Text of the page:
The Glass Menagerie | Theater | Pittsburgh | Pittsburgh City Paper

The Glass Menagerie

Recently, as I spoke to a group of understandably rapt college students on "The Theatre" ("r-e" not "e-r"; that's very important), one besotted youth asked what I "look for" when I'm reviewing a play.

There are some critics who notice only the performers -- Frank Rich, the New York Times' "Butcher of Broadway," was famous for this -- or the direction, production values or even how big the audience is. (In Pittsburgh's not-too-distant past there was a daily newspaper whose critic had to either count heads or report the official attendance figure in the review.)

Maybe it's my own background, but while I do notice such things, the first thing I see is the script. And, if the show's a well-regarded one, I ask whether the company has given its own attention to the playwright.

In most cases -- partly because I've reviewed more than 3,500 plays -- I can usually see "the play" even through a bad production, with bad direction and/or performances.

So when another student asked me whether it's hard to sit through a lousy production of a good script, my answer was no. Unless the production actively blocks the play, I can still enjoy the writing.

I don't have a more-favorite play than Tennessee Williams' incomparable The Glass Menagerie. I've seen my share of both good and bad productions, and luckily only a very few ever obscured Williams' genius.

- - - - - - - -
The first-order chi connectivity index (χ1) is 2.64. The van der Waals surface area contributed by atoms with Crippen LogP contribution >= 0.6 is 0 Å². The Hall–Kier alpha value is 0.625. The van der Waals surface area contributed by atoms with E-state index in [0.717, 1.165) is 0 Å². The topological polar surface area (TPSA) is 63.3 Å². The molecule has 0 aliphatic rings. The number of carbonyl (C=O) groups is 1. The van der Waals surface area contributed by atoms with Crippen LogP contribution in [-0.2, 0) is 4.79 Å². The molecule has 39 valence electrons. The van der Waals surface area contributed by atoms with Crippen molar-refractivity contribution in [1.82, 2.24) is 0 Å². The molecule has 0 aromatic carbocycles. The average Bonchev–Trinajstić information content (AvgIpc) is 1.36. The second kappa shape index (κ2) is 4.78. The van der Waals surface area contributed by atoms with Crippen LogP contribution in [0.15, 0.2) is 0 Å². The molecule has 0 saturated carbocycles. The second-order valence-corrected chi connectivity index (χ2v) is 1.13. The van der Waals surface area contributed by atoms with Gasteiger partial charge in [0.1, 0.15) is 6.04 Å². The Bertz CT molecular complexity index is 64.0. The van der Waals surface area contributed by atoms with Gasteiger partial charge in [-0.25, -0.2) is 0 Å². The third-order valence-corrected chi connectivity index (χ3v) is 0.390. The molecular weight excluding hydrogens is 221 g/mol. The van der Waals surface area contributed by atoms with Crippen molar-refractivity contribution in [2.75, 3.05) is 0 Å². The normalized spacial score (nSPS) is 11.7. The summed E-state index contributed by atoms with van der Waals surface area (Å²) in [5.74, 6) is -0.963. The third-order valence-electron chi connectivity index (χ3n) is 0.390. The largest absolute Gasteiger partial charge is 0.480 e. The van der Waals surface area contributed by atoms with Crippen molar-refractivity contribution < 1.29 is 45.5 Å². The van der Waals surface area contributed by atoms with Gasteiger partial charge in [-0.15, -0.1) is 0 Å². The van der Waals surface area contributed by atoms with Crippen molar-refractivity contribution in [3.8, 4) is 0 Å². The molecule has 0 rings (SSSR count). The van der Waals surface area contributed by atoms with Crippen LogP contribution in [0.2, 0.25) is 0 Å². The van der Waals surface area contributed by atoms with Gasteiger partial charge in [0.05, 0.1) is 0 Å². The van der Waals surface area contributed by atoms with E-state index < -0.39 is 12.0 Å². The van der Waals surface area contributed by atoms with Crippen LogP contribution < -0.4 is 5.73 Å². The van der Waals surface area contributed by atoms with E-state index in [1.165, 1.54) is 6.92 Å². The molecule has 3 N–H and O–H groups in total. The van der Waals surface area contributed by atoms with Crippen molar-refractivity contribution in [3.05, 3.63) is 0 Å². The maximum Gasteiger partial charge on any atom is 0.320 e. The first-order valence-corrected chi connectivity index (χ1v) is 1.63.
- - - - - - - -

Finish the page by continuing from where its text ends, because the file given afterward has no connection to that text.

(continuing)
The Duquesne University Red Masquers production, I'm happy to say, doesn't destroy the aching poetry of this Williams classic about the Wingfield family. It's an all-student company, and there is something to be said for watching a group of people just discovering Williams' beauty. Director Gail Hofbauer comes up with a few surprisingly inventive and textually supported moments.

This isn't a definitive production (we're missing both Laura Wingfield's limp and Amanda Wingfield's Southern accent), but John Lane's set is simple and evocative.

My litmus test for any production is whether I cry during Tom's final monologue. I have to say that I didn't here. (Although, if I think about that 3,500 number one more time, I may start misting up.)


The Glass Menagerie continues through Nov. 15. Peter Mills Theater, Rockwell Hall, Duquesne University campus, Uptown. 412-396-4997

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